EU Debt Crisis Spurs Migration To Germany05:38
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People queue to enter an unemployment registry office in Madrid, on Thursday Jan. 24, 2013. Spain’s unemployment rate shot up to a record 26 percent in the fourth quarter of 2012, leaving almost million people now out of work. (Paul White/AP)
People queue to enter an unemployment registry office in Madrid, on Thursday Jan. 24, 2013. Spain’s unemployment rate shot up to a record 26 percent in the fourth quarter of 2012, leaving almost million people now out of work. (Paul White/AP)

Europe's debt crisis hasn't just been ruining lives for people across the continent, it has also been changing where people can live and work.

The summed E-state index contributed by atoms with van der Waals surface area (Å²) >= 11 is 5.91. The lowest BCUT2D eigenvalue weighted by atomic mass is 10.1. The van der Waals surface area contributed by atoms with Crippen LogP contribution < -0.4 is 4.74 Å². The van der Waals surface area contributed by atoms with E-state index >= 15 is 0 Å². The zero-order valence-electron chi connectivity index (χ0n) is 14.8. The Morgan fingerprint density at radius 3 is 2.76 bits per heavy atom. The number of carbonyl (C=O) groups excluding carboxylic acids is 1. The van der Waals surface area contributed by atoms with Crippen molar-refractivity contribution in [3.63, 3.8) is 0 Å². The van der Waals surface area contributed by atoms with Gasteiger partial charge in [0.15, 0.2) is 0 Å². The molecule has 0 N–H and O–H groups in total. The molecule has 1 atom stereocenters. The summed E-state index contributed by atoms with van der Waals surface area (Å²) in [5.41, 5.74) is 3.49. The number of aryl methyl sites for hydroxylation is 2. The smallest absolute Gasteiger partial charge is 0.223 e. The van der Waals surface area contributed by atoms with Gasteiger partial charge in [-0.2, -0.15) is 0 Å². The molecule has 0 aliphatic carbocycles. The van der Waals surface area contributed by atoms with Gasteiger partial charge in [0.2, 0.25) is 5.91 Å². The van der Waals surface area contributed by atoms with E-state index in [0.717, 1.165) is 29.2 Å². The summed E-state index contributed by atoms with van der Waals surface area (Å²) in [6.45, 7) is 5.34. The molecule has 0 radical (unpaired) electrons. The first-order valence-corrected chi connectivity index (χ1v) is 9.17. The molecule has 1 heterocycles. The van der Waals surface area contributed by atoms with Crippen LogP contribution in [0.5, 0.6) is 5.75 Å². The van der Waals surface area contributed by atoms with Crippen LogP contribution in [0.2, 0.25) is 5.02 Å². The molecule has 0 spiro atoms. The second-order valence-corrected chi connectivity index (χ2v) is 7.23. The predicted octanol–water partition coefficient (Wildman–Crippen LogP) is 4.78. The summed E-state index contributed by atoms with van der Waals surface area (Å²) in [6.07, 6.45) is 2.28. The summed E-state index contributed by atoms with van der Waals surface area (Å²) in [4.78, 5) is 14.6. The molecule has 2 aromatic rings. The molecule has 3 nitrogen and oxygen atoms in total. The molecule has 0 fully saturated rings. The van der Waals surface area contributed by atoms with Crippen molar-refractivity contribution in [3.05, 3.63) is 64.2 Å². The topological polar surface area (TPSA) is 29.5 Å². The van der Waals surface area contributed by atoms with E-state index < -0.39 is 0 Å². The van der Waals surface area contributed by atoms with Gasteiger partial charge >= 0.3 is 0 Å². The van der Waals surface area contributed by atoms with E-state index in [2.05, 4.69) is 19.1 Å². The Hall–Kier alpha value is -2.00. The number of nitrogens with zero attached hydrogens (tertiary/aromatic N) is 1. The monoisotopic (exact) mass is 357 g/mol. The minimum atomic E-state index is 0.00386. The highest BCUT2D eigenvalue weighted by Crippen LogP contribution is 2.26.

The latest figures show that an increasing number of people - especially young people - are migrating to Germany, where the economy is doing relatively well.

They come from the countries in southern Europe that have been hit hard by the economic downturn.

In the first half of 2012, immigration from Spain to Germany increased by more than 50 percent compared to the same period a year ago.

The BBC's Europe correspondent Matthew Price reports from Cologne, on the new wave of migration caused by Europe's debt crisis.

This segment aired on January 24, 2013.

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